Since I’ve written a fair bit about Morocco on this blog (original post here, plus a redirect to more extensive writing here), I figured it wouldn’t be amiss to include yet another Moroccan recipe — especially because, if you’ve gone to the trouble of making preserved lemons (see previous two posts), you might want more than one way to use them. So here is another use for those lemons — a wonderful Moroccan tagine of chicken with preserved lemons and olives. (I’ve also written about olives and their history, and offered a recipe for Moroccan marinated olives, so you’re getting to the place now that you could create an entire Moroccan meal. Just add the Moroccan orange salad for dessert.)
Traditionally, this would be cooked in the earthenware cooking vessel known as a tagine (of which I wrote here), but the recipe below has been modified for preparation in more common cooking vessels, so you can enjoy it even without owning a tagine. However, so common is the cooking method that the dish (and other tagine-cooked dishes like it) is also known as a tagine.
So while I generally encourage people to simply add a few exotic elements to their regular menu, rather than trying to prepare entire meals from one country (just to make the task of expanding one’s repertoire a bit less daunting), with this recipe, you’ll now be able to cook an entire Moroccan meal, should you wish to do so. Hope you enjoy this as much as I do. Continue reading
Okay–so you’ve made your preserved lemons, right? If not, look at the last post, and a week from now, you’ll be ready to make this salad.
This delicious, refreshing salad is Moroccan. It’s a great side dish for summer barbecues–it can’t be beat with meat. But if I’m serving it alone, or with something less robust, I’ll substitute a sweet onion for the more pungent red onion.
And just in case you didn’t start your lemons last week, but still want to make this dish, preserved lemons are now being marketed in the U.S. by Moroccan companies, so you may be able to find them online or in a good import shop. However, it won’t be as cheap, or as fun, as making your own–but they will be just as good. Continue reading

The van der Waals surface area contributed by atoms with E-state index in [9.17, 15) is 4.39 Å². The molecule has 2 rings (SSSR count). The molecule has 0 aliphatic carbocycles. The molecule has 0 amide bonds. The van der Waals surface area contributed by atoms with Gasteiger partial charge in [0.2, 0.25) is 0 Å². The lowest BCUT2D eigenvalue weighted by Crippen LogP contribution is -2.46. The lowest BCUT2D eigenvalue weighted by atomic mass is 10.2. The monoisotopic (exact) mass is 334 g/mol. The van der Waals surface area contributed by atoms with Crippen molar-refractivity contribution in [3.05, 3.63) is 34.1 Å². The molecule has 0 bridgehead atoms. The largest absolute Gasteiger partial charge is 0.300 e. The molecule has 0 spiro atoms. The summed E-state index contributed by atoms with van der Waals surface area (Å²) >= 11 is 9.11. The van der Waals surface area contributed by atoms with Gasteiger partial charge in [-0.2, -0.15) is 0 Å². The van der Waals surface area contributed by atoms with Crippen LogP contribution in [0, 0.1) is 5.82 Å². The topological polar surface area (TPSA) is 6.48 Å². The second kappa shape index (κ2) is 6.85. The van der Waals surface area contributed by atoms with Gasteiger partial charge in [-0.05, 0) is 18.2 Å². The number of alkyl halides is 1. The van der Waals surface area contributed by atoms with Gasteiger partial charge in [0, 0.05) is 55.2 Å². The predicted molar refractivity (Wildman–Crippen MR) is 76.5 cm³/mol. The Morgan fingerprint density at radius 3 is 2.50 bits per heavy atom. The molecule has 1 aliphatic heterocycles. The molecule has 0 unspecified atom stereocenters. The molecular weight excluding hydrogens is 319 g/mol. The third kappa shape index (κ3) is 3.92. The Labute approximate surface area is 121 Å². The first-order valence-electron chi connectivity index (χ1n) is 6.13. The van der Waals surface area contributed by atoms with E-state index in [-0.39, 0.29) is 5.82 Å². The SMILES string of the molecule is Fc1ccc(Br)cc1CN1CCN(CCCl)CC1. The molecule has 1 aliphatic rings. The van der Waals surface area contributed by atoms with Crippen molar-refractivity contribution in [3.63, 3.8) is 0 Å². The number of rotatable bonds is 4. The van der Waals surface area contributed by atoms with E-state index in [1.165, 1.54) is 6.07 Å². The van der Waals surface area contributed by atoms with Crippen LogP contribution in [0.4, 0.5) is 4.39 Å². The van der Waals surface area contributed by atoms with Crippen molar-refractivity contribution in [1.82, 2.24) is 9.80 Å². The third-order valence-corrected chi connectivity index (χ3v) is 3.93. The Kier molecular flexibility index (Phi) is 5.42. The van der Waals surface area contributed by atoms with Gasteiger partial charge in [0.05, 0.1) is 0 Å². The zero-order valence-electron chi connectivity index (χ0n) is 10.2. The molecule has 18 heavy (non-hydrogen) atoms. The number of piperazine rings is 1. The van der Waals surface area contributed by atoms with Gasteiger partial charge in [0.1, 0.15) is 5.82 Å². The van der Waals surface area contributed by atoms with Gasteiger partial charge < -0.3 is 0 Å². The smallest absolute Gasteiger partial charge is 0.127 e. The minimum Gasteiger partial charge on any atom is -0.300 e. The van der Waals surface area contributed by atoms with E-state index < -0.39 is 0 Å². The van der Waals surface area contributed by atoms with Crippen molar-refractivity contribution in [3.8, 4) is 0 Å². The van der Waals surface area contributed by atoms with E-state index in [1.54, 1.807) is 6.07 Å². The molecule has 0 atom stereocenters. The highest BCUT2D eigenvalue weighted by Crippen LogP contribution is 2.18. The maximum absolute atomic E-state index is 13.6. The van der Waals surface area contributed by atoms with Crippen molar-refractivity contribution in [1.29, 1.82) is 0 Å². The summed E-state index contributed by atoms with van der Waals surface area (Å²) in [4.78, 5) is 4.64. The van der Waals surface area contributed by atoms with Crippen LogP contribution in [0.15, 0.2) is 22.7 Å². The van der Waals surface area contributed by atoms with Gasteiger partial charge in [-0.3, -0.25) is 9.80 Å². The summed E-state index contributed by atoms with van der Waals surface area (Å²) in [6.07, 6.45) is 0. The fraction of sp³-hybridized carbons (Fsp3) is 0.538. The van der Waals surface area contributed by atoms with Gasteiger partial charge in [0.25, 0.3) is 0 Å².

Olives and Preseved Lemons, Morocco
A handful of ingredients stand as cornerstones of Moroccan cuisine. One of those things is preserved lemons. The preserved lemons in the image above were preserved whole, which is very dramatic looking and may be more authentic, but it takes a month. The recipe below is for “quick” preserved lemons — it only takes a week. These add a distinctive flavor to many Moroccan dishes, some of which I’ll share with you once you’ve made your preserved lemons.
“Speedy” Preserved Lemons
2 ripe lemons
1/3 cup coarse (kosher) salt
1/2 cup lemon juice
Try to find lemons that don’t have terribly thick skins. They should be ripe and fragrant. Scrub the lemons and dry them well, then cut each one into eight wedges. Toss the wedges with the salt and place them in a 1/2-pint glass jar with a plastic-coated lid.
Alternatively, if your lemons are not small enough to fit in a 1/2-pint jar (and most lemons sold at your average Midwest grocery store are not that small), toss a few more wedges in additional salt, and keep adding until the jar is pretty firmly packed. But don’t go with too big a jar. (I usually find that 2-1/2 large lemons work in a 1-pint jar.) Continue reading
Lemons are among the world’s top fruits, from the standpoint of economic and culinary importance. However, if you think about it, it is probably the only really important fruit that nobody actually eats. It’s one of the most popular flavors in the world, but it would be unusual indeed for someone to sit down and bite into a nice, juicy lemon. But that’s not the only odd thing about lemons.
The lemon is actually something of a mystery–at least its origins are mysterious. Chroniclers of food over the centuries have attributed its origin to many places. Several have written that it started in China, yet it was not recorded in China before the 10th century, while it was known in Greece and Rome (introduced in about 185 BC), and appears in wall paintings in Pompeii. Also, the first reference to lemon in China was when two bottles of lemon juice were presented as gifts to the emperor, which would imply a certain degree of rarity. One authority says Malaysia is the point of origin, and a few suggest Persia. Interestingly, none of the places suggested as point of origin offers the kinds of conditions under which lemons grow best. Hence, the mystery remains. Continue reading